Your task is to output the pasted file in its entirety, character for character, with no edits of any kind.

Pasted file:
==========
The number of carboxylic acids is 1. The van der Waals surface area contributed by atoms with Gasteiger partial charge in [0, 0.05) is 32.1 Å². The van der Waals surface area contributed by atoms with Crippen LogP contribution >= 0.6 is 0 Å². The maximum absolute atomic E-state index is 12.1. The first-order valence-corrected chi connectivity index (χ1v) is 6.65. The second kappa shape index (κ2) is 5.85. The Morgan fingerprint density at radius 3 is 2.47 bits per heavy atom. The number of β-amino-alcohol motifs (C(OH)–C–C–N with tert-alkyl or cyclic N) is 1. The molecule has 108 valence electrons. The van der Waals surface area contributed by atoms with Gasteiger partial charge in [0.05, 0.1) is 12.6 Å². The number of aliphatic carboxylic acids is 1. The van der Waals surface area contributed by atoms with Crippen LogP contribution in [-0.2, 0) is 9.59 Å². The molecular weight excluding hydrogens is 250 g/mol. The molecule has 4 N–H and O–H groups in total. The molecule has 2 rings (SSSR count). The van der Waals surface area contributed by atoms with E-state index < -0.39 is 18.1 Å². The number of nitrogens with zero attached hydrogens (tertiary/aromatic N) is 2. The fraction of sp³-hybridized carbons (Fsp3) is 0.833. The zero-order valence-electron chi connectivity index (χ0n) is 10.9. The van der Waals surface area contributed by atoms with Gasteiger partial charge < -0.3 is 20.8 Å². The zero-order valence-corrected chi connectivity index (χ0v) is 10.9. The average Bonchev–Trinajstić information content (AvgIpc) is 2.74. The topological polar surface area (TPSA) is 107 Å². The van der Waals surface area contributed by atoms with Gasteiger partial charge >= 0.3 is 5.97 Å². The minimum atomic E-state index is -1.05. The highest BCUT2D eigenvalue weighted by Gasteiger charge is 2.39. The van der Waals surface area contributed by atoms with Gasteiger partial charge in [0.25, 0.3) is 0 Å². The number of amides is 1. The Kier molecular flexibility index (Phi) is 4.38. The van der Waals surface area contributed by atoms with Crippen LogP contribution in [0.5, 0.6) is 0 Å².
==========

The number of carboxylic acids is 1. The van der Waals surface area contributed by atoms with Gasteiger partial charge in [0, 0.05) is 32.1 Å². The van der Waals surface area contributed by atoms with Crippen LogP contribution >= 0.6 is 0 Å². The maximum absolute atomic E-state index is 12.1. The first-order valence-corrected chi connectivity index (χ1v) is 6.65. The second kappa shape index (κ2) is 5.85. The Morgan fingerprint density at radius 3 is 2.47 bits per heavy atom. The number of β-amino-alcohol motifs (C(OH)–C–C–N with tert-alkyl or cyclic N) is 1. The molecule has 108 valence electrons. The van der Waals surface area contributed by atoms with Gasteiger partial charge in [0.05, 0.1) is 12.6 Å². The number of aliphatic carboxylic acids is 1. The van der Waals surface area contributed by atoms with Crippen LogP contribution in [-0.2, 0) is 9.59 Å². The molecular weight excluding hydrogens is 250 g/mol. The molecule has 4 N–H and O–H groups in total. The molecule has 2 rings (SSSR count). The van der Waals surface area contributed by atoms with E-state index < -0.39 is 18.1 Å². The number of nitrogens with zero attached hydrogens (tertiary/aromatic N) is 2. The fraction of sp³-hybridized carbons (Fsp3) is 0.833. The zero-order valence-electron chi connectivity index (χ0n) is 10.9. The van der Waals surface area contributed by atoms with Gasteiger partial charge < -0.3 is 20.8 Å². The zero-order valence-corrected chi connectivity index (χ0v) is 10.9. The average Bonchev–Trinajstić information content (AvgIpc) is 2.74. The topological polar surface area (TPSA) is 107 Å². The van der Waals surface area contributed by atoms with Gasteiger partial charge >= 0.3 is 5.97 Å². The minimum atomic E-state index is -1.05. The highest BCUT2D eigenvalue weighted by Gasteiger charge is 2.39. The van der Waals surface area contributed by atoms with Gasteiger partial charge in [0.25, 0.3) is 0 Å². The number of amides is 1. The Kier molecular flexibility index (Phi) is 4.38. The van der Waals surface area contributed by atoms with Crippen LogP contribution in [0.5, 0.6) is 0 Å².